## 2.1 Stem-and-Leaf Graphs (Stemplots), Line Graphs, and Bar Graphs

A **stem-and-leaf plot** is a way to plot data and look at the distribution. In a stem-and-leaf plot, all data values within a class are visible. The advantage in a stem-and-leaf plot is that all values are listed, unlike a histogram, which gives classes of data values. A **line graph** is often used to represent a set of data values in which a quantity varies with time. These graphs are useful for finding trends, that is, finding a general pattern in data sets, including temperature, sales, employment, company profit, or cost, over a period of time. A **bar graph** is a chart that uses either horizontal or vertical bars to show comparisons among categories. One axis of the chart shows the specific categories being compared, and the other axis represents a discrete value. Bar graphs are especially useful when categorical data are being used.

## 2.2 Histograms, Frequency Polygons, and Time Series Graphs

A **histogram** is a graphic version of a frequency distribution. The graph consists of bars of equal width drawn adjacent to each other. The horizontal scale represents classes of quantitative data values, and the vertical scale represents frequencies. The heights of the bars correspond to frequency values. Histograms are typically used for large, continuous, quantitative data sets. A frequency polygon can also be used when graphing large data sets with data points that repeat. The data usually go on the *y*-axis with the frequency being graphed on the *x*-axis. Time series graphs can be helpful when looking at large amounts of data for one variable over a period of time.

## 2.3 Measures of the Location of the Data

The values that divide a rank-ordered set of data into 100 equal parts are called percentiles. Percentiles are used to compare and interpret data. For example, an observation at the 50^{th} percentile would be greater than 50 percent of the other observations in the set. Quartiles divide data into quarters. The first quartile (*Q*_{1}) is the 25^{th} percentile, the second quartile (*Q*_{2} or median) is the 50^{th} percentile, and the third quartile (*Q*_{3}) is the 75^{th} percentile. The interquartile range, or *IQR*, is the range of the middle 50 percent of the data values. The *IQR* is found by subtracting *Q*_{1} from *Q*_{3} and can help determine outliers by using the following two expressions.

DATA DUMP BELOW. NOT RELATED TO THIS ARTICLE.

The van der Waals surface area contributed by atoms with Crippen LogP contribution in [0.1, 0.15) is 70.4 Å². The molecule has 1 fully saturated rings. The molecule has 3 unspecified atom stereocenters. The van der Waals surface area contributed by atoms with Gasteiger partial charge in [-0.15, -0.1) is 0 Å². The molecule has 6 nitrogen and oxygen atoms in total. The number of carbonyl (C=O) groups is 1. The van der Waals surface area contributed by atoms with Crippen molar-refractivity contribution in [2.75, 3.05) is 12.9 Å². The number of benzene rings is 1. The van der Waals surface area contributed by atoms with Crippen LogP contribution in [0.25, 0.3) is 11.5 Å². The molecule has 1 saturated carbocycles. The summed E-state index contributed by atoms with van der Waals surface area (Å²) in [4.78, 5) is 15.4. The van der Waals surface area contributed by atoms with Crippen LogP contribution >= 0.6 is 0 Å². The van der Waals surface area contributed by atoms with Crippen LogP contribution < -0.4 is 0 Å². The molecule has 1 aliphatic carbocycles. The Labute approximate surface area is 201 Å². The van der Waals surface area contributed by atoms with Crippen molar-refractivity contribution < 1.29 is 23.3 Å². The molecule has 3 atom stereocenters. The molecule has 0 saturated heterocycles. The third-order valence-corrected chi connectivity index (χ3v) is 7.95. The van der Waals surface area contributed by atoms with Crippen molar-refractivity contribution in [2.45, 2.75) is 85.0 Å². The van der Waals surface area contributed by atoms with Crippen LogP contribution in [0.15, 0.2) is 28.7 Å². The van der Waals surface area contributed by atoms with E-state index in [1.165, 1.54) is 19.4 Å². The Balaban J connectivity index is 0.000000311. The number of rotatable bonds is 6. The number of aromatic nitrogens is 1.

*Q*_{3}+*IQR*(1.5)*Q*_{1}–*IQR*(1.5)

## 2.4 Box Plots

Box plots are a type of graph that can help visually organize data. Before a box plot can be graphed, the following data points must be calculated: the minimum value, the first quartile, the median, the third quartile, and the maximum value. Once the box plot is graphed, you can display and compare distributions of data.

## 2.5 Measures of the Center of the Data

The mean and the median can be calculated to help you find the *center* of a data set. The mean is the best estimate for the actual data set, but the median is the best measurement when a data set contains several outliers or extreme values. The mode will tell you the most frequently occurring datum (or data) in your data set. The mean, median, and mode are extremely helpful when you need to analyze your data, but if your data set consists of ranges that lack specific values, the mean may seem impossible to calculate. However, the mean can be approximated if you add the lower boundary with the upper boundary and divide by two to find the midpoint of each interval. Multiply each midpoint by the number of values found in the corresponding range. Divide the sum of these values by the total number of data values in the set.

## 2.6 Skewness and the Mean, Median, and Mode

Looking at the distribution of data can reveal a lot about the relationship between the mean, the median, and the mode. There are three types of distributions. A **right (or positive) skewed** distribution has a shape like Figure 2.19. A **left (or negative) skewed** distribution has a shape like Figure 2.20. A **symmetrical** distribution looks like Figure 2.18.

## 2.7 Measures of the Spread of the Data

The standard deviation can help you calculate the spread of data. There are different equations to use if you are calculating the standard deviation of a sample or of a population.

- The standard deviation allows us to compare individual data or classes to the data set mean numerically.
*s*= $\sqrt{\frac{{{\displaystyle \sum}}^{\text{}}{(x-\overline{x})}^{2}}{n-1}}$ or*s*= $\sqrt{\frac{{{\displaystyle \sum}}^{\text{}}f{(x-\overline{x})}^{2}}{n-1}}$ is the formula for calculating the standard deviation of a sample. To calculate the standard deviation of a population, we would use the population mean,*μ*, and the formula*σ*= $\sqrt{\frac{{{\displaystyle \sum}}^{\text{}}{(x-\mu )}^{2}}{N}}$ or*σ*= $\sqrt{\frac{{{\displaystyle \sum}}^{\text{}}f{(x-\mu )}^{2}}{N}}$.